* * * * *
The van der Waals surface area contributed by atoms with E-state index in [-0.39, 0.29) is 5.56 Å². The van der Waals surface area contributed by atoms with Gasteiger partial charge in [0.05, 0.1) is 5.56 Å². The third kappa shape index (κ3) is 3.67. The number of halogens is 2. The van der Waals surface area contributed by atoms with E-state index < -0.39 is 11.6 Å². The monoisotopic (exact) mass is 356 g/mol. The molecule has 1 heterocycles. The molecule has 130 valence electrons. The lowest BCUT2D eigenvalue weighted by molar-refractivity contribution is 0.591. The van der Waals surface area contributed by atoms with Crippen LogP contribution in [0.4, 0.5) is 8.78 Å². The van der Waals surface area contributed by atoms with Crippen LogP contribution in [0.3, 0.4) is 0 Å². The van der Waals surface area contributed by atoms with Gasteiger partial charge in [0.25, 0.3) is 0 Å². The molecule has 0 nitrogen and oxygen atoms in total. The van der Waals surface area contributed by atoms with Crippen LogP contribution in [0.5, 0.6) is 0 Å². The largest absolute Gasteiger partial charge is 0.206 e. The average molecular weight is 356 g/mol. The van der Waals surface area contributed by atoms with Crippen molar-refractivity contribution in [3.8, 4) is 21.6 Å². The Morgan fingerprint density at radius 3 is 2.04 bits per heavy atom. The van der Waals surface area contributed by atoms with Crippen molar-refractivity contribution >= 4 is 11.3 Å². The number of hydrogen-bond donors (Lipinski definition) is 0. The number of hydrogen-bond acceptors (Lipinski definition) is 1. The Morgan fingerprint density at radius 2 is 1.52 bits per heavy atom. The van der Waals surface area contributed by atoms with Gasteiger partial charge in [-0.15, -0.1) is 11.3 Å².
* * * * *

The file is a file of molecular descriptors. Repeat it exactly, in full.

The van der Waals surface area contributed by atoms with E-state index in [-0.39, 0.29) is 5.56 Å². The van der Waals surface area contributed by atoms with Gasteiger partial charge in [0.05, 0.1) is 5.56 Å². The third kappa shape index (κ3) is 3.67. The number of halogens is 2. The van der Waals surface area contributed by atoms with E-state index < -0.39 is 11.6 Å². The monoisotopic (exact) mass is 356 g/mol. The molecule has 1 heterocycles. The molecule has 130 valence electrons. The lowest BCUT2D eigenvalue weighted by molar-refractivity contribution is 0.591. The van der Waals surface area contributed by atoms with Crippen LogP contribution in [0.4, 0.5) is 8.78 Å². The van der Waals surface area contributed by atoms with Crippen LogP contribution in [0.3, 0.4) is 0 Å². The van der Waals surface area contributed by atoms with Gasteiger partial charge in [0.25, 0.3) is 0 Å². The molecule has 0 nitrogen and oxygen atoms in total. The van der Waals surface area contributed by atoms with Crippen LogP contribution in [0.5, 0.6) is 0 Å². The largest absolute Gasteiger partial charge is 0.206 e. The average molecular weight is 356 g/mol. The van der Waals surface area contributed by atoms with Crippen molar-refractivity contribution in [3.8, 4) is 21.6 Å². The Morgan fingerprint density at radius 3 is 2.04 bits per heavy atom. The van der Waals surface area contributed by atoms with Crippen molar-refractivity contribution >= 4 is 11.3 Å². The number of hydrogen-bond donors (Lipinski definition) is 0. The number of hydrogen-bond acceptors (Lipinski definition) is 1. The Morgan fingerprint density at radius 2 is 1.52 bits per heavy atom. The van der Waals surface area contributed by atoms with Gasteiger partial charge in [-0.15, -0.1) is 11.3 Å².